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Denver Online High School opened in 2003 as a part of Denver Public Schools and has since been a standout online school in Colorado.

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Denver Online High School opened in 2003 as a part of Denver Public Schools and has since been a standout online school in Colorado.

Kameron Kravetz, Staff Writer

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At the end of the 2015-2016 school year, 3.3 million seniors are expected to graduate high school in the United States. A majority will graduate from a public school or private school. The rest, a small percentage, will earn their diploma online.

Online high schools are becoming more prominent in America as technology becomes more common in everyday life. In Colorado, there are over 20 online high schools, and most of them are public. Districts like Denver Public Schools, Jefferson County, and Douglas County all have their own online schools.  As of 2015, there are 1.3 million K-12 students that participate in online schooling nationwide, and as many as 30 states fund online school programs.

For many students, online school is a chance at redemption after dropping out of regular school. Former online teacher Karina Doyle said, “ We get the kids who were suspended, expelled, and in juvenile detention. We get 9th graders who are 18.” When discussing the graduation rates at online high schools, Doyle said, “Graduation rates for [online] high school students are remarkably low. If a student was doing well in school to begin with, they wouldn’t have come to us.”

Online schools are also for students who are busier with activities other than school. Doyle called it “ school on your own schedule” and added, “all of these things would cause absence in an 8:00am to 3:00pm school, but our kids can [do work] on evenings and weekends.” It gives the students and teachers more time to themselves, because the length of the day depends on how long it takes a student to complete the work.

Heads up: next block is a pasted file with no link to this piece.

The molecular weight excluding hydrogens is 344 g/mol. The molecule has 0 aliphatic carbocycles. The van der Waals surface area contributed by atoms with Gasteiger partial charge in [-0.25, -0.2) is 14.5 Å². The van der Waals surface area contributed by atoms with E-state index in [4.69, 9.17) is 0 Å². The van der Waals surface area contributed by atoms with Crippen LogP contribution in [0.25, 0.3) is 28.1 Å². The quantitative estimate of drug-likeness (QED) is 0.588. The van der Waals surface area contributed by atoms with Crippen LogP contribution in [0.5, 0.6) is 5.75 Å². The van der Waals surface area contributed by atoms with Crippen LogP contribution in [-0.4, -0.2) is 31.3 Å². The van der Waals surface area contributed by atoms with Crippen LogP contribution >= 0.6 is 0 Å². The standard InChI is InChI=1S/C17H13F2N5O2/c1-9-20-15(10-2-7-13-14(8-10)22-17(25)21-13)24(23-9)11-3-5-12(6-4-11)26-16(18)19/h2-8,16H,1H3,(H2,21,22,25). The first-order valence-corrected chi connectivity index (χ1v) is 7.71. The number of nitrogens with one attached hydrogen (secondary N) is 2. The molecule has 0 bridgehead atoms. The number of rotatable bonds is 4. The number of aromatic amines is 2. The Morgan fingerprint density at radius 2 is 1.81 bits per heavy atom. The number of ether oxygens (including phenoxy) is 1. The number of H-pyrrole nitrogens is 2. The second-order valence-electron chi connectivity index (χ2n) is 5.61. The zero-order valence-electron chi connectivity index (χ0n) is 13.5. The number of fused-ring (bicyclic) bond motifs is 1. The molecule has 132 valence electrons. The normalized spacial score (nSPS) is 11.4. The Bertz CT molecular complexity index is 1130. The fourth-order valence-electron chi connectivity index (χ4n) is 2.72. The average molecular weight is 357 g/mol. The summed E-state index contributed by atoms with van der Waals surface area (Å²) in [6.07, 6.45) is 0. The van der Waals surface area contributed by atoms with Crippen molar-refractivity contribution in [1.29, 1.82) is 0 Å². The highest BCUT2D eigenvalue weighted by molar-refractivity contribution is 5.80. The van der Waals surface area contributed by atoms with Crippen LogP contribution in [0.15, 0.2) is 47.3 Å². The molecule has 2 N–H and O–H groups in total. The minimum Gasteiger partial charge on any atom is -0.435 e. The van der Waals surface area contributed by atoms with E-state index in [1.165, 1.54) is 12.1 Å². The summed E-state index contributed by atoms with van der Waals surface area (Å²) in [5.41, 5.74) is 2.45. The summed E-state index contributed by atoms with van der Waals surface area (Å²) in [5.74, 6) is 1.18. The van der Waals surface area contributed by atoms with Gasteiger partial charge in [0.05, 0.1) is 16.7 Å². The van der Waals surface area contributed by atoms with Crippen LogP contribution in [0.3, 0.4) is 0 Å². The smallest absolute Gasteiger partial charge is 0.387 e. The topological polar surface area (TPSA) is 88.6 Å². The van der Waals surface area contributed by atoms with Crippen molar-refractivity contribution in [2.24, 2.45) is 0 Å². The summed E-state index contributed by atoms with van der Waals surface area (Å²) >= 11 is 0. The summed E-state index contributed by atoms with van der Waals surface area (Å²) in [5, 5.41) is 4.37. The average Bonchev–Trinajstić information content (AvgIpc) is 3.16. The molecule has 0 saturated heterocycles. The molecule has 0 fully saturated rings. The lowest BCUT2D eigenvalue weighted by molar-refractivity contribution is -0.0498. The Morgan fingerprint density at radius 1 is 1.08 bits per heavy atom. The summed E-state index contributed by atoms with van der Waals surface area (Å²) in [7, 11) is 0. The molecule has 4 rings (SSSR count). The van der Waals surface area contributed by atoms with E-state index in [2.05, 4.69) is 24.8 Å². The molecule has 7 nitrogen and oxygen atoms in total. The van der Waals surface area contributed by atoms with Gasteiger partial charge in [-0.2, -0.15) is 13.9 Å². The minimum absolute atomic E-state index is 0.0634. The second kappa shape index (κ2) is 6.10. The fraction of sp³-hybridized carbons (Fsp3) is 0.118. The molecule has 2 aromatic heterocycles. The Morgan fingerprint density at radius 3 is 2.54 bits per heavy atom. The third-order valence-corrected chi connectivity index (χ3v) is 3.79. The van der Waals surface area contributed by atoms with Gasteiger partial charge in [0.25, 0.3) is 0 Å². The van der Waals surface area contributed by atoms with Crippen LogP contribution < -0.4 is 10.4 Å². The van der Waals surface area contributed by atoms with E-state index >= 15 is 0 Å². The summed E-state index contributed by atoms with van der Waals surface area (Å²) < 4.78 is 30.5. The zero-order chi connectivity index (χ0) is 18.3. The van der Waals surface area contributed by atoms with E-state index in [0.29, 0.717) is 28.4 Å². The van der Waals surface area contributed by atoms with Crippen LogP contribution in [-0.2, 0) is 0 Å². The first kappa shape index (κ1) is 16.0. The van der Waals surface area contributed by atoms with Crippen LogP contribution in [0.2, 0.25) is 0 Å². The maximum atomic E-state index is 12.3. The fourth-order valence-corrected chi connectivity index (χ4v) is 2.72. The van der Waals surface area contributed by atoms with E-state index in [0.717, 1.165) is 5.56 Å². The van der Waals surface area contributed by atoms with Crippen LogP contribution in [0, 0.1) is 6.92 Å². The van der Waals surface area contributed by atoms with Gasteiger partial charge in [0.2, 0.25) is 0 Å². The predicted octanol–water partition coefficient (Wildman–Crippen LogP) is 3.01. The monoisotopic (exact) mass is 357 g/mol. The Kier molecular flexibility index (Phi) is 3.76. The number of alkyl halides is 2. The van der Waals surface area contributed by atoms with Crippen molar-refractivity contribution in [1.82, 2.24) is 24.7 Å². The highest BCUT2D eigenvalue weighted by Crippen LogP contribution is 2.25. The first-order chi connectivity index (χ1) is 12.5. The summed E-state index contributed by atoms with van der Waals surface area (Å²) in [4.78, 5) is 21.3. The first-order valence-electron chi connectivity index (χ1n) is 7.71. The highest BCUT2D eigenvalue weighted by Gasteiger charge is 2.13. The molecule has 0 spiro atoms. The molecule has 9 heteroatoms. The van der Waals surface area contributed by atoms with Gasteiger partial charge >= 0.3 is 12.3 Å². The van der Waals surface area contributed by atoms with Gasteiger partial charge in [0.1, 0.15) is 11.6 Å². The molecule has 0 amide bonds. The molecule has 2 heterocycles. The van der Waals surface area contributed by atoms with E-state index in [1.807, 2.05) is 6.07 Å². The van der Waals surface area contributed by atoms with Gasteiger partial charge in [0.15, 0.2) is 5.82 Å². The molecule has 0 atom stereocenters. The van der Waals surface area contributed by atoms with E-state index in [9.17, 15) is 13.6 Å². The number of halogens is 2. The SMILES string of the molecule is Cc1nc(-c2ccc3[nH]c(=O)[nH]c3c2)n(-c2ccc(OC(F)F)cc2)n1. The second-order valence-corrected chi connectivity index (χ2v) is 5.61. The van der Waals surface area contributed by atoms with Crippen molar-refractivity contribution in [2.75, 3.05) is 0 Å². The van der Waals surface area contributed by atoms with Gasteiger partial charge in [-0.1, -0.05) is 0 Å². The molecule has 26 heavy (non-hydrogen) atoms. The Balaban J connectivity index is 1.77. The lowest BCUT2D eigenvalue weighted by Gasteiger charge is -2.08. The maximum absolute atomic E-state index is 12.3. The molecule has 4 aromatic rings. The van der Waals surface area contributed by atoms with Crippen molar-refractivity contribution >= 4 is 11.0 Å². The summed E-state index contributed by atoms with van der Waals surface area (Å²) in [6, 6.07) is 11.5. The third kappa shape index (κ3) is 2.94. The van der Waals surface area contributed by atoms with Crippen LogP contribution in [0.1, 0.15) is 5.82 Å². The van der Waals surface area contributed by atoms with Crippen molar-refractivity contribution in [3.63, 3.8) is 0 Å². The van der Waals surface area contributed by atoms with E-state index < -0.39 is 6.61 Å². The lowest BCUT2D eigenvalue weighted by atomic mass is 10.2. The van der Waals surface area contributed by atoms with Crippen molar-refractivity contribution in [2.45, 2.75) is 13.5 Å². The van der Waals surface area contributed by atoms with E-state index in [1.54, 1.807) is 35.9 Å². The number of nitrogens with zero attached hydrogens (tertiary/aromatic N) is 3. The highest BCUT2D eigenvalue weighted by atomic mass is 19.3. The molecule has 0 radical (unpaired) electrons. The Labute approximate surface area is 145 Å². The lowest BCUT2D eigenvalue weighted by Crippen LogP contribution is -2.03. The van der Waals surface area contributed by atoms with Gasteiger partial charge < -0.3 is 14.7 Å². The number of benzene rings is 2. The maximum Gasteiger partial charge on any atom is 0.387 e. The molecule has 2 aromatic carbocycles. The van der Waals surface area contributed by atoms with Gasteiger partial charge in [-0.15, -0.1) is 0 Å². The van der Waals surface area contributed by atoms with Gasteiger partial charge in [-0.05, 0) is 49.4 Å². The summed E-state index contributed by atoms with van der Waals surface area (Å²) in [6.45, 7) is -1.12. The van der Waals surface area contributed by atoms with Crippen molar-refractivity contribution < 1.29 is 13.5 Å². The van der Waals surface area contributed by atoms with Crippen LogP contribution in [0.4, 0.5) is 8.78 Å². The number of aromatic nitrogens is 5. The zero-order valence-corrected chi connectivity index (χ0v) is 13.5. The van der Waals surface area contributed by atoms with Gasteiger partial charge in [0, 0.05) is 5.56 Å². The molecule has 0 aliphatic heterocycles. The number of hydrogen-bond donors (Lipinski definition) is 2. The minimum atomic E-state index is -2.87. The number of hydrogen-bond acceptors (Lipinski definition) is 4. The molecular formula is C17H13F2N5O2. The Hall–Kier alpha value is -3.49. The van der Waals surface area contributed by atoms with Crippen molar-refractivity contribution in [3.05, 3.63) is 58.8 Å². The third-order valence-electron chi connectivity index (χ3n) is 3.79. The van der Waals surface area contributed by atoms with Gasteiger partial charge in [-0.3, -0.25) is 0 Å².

Students who choose to go to online schools are often isolated all day long. Mrs. Doyle says that may not be that great: “Parents know that if we see a student in school with bruises, we are required by law to report that to social services. If a student tells us they are being abused, we must report it…Abusers would have a much easier time hiding the abuse if the child attended online school.” said Doyle.

Doyle also stated that for how online schooling can be a social place too, “we had great opportunities to meet kids at the Colorado Capital, Denver Mint, NCAR, NOAA, Air Force Academy, and many others.” Since the students don’t usually meet their teachers face-to-face, they have the opportunity to at these outings.

Online schools are only given 30% the funding of regular schools, and all of the funding is spent on the students. Doyle said that her school provides each student with a laptop and basic internet connection to be able to do their work.

The main thing online students get in trouble for is plagiarism. The technology allows easy access and, the exclusion of being at home is tempting for some students. However, Doyle explained that the punishments are much like Creek’s. The first assignment that has been plagiarized results in a zero, and eventually can escalate to a suspension or expulsion depending on the severity and amount.

Most online schools are for-profit. For example, one of Colorado’s largest online K12 schools is the Colorado Virtual Academy which is run, owned, and operated by K12 Incorporated. K12 Incorporated is a for profit company that is based in Virginia.  All of their schools provide the same courses and offer as many as 150 online classes.

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